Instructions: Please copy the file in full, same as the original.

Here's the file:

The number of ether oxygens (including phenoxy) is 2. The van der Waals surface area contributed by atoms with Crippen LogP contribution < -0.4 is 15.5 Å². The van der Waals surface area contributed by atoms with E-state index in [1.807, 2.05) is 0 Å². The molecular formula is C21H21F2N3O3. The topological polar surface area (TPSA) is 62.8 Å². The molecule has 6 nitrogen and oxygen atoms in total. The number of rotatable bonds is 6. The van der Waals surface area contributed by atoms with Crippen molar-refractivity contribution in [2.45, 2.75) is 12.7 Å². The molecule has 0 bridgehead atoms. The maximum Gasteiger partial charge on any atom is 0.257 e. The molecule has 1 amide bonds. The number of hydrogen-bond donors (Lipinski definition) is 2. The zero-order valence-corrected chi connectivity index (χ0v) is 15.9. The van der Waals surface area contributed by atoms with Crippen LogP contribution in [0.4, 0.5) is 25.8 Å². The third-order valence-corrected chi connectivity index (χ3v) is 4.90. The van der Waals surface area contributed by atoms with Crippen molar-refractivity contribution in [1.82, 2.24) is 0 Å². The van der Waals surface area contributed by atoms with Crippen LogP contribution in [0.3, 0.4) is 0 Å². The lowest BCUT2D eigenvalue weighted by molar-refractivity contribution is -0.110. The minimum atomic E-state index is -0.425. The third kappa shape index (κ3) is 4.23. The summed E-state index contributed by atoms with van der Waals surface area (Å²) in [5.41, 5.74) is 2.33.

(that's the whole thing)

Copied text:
The number of ether oxygens (including phenoxy) is 2. The van der Waals surface area contributed by atoms with Crippen LogP contribution < -0.4 is 15.5 Å². The van der Waals surface area contributed by atoms with E-state index in [1.807, 2.05) is 0 Å². The molecular formula is C21H21F2N3O3. The topological polar surface area (TPSA) is 62.8 Å². The molecule has 6 nitrogen and oxygen atoms in total. The number of rotatable bonds is 6. The van der Waals surface area contributed by atoms with Crippen molar-refractivity contribution in [2.45, 2.75) is 12.7 Å². The molecule has 0 bridgehead atoms. The maximum Gasteiger partial charge on any atom is 0.257 e. The molecule has 1 amide bonds. The number of hydrogen-bond donors (Lipinski definition) is 2. The zero-order valence-corrected chi connectivity index (χ0v) is 15.9. The van der Waals surface area contributed by atoms with Crippen LogP contribution in [0.4, 0.5) is 25.8 Å². The third-order valence-corrected chi connectivity index (χ3v) is 4.90. The van der Waals surface area contributed by atoms with Crippen molar-refractivity contribution in [1.82, 2.24) is 0 Å². The van der Waals surface area contributed by atoms with Crippen LogP contribution in [0.3, 0.4) is 0 Å². The lowest BCUT2D eigenvalue weighted by molar-refractivity contribution is -0.110. The minimum atomic E-state index is -0.425. The third kappa shape index (κ3) is 4.23. The summed E-state index contributed by atoms with van der Waals surface area (Å²) in [5.41, 5.74) is 2.33.